[00:09.37]How do cats try to protect themselves when falling from great heights?
[00:16.59]Cats never fail to fascinate human beings.
[00:20.56]They can be friendly and affectionate towards humans,
[00:24.43]but they lead mysterious lives of their own as well.
[00:28.73]They never become submissive like dogs and horses.
[00:32.42]As a result, humans have learned to respect feline independence.
[00:38.21]Most cats remain suspicious of humans all their lives.
[00:43.19]One of the things that fascinates us most about cats is the popular belief that they have nine lives.
[00:51.20]Apparently, there is a good deal of truth in this idea.
[00:56.96]A cat's ability to survive falls is based on fact.
[01:02.43]Recently the New York Animal Medical Centre made a study of 132 cats over a period of five months.
[01:12.26]All these cats had one experience in common:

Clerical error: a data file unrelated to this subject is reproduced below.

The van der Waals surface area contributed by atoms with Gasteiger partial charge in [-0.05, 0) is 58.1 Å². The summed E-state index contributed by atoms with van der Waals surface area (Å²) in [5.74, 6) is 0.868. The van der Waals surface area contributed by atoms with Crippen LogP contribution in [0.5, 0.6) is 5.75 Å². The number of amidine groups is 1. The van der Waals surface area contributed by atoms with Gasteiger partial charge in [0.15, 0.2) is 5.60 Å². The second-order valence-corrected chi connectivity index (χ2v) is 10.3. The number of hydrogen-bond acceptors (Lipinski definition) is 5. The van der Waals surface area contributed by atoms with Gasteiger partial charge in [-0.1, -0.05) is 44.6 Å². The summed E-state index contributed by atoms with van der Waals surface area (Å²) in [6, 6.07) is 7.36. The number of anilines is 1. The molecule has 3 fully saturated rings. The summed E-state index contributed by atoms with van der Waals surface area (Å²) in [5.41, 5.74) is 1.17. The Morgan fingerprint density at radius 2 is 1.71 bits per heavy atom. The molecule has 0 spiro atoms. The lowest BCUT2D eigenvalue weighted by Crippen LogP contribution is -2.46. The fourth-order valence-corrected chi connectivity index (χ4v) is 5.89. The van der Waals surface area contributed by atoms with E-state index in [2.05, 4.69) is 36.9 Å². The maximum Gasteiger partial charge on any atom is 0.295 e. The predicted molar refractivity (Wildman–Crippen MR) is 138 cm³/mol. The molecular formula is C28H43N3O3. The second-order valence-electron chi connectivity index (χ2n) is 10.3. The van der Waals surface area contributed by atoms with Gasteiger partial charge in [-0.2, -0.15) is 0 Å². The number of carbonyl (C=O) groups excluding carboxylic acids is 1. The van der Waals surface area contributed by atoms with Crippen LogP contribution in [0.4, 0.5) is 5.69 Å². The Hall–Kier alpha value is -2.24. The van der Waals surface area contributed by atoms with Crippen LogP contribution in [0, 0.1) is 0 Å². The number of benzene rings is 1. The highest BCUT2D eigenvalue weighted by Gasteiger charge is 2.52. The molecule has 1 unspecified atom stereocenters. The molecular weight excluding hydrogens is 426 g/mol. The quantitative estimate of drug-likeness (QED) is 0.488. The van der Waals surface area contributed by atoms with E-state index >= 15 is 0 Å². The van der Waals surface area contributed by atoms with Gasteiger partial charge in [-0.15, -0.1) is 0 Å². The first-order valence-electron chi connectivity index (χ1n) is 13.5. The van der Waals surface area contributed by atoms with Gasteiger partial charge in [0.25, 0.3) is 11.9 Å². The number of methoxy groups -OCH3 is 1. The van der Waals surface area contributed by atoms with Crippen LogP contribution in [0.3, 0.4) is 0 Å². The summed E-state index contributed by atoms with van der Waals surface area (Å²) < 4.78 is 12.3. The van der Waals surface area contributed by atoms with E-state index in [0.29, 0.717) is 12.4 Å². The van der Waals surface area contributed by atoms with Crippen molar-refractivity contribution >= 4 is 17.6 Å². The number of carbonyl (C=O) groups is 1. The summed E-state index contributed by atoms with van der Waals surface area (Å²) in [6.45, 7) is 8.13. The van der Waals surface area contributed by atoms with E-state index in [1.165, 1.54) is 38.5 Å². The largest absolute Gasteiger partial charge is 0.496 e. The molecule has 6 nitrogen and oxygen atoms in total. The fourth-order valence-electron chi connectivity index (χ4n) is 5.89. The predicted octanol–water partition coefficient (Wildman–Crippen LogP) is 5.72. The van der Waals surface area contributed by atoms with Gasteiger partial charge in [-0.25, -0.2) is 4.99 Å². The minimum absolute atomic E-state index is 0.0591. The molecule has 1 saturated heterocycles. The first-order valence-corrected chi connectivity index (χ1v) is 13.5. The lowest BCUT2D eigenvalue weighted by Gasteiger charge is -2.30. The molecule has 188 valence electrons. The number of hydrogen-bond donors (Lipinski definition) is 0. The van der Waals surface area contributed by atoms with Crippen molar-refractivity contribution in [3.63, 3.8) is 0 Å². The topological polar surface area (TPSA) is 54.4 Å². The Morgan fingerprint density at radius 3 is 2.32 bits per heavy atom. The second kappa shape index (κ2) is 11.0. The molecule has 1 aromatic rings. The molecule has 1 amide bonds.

[01:16.42] they had fallen off high buildings,yet only eight of them died from shock or injuries.
[01:23.36]Of course, New York is the ideal place for such an interesting study,
[01:29.67]because there is no shortage of tall buildings.
[01:33.64]There are plenty of high-rise windowsills to fall from!
[01:38.31]One cat, Sabrina, fell 32 storeys, yet only suffered from a broken tooth.
[01:46.64]'Cats behave like well-trained paratroopers,' a doctor said.
[01:51.92]It seems that the further cats fall, the less they are likely to injure themselves.
[01:58.91]In a long drop, they reach speeds of 60 miles an hour and more.
[02:04.86]At high speeds, falling cats have time to relax.
[02:09.01]They stretch out their legs like flying squirrels.
[02:13.54]This increases their air-resistance and reduces the shock of impact when they hit the ground.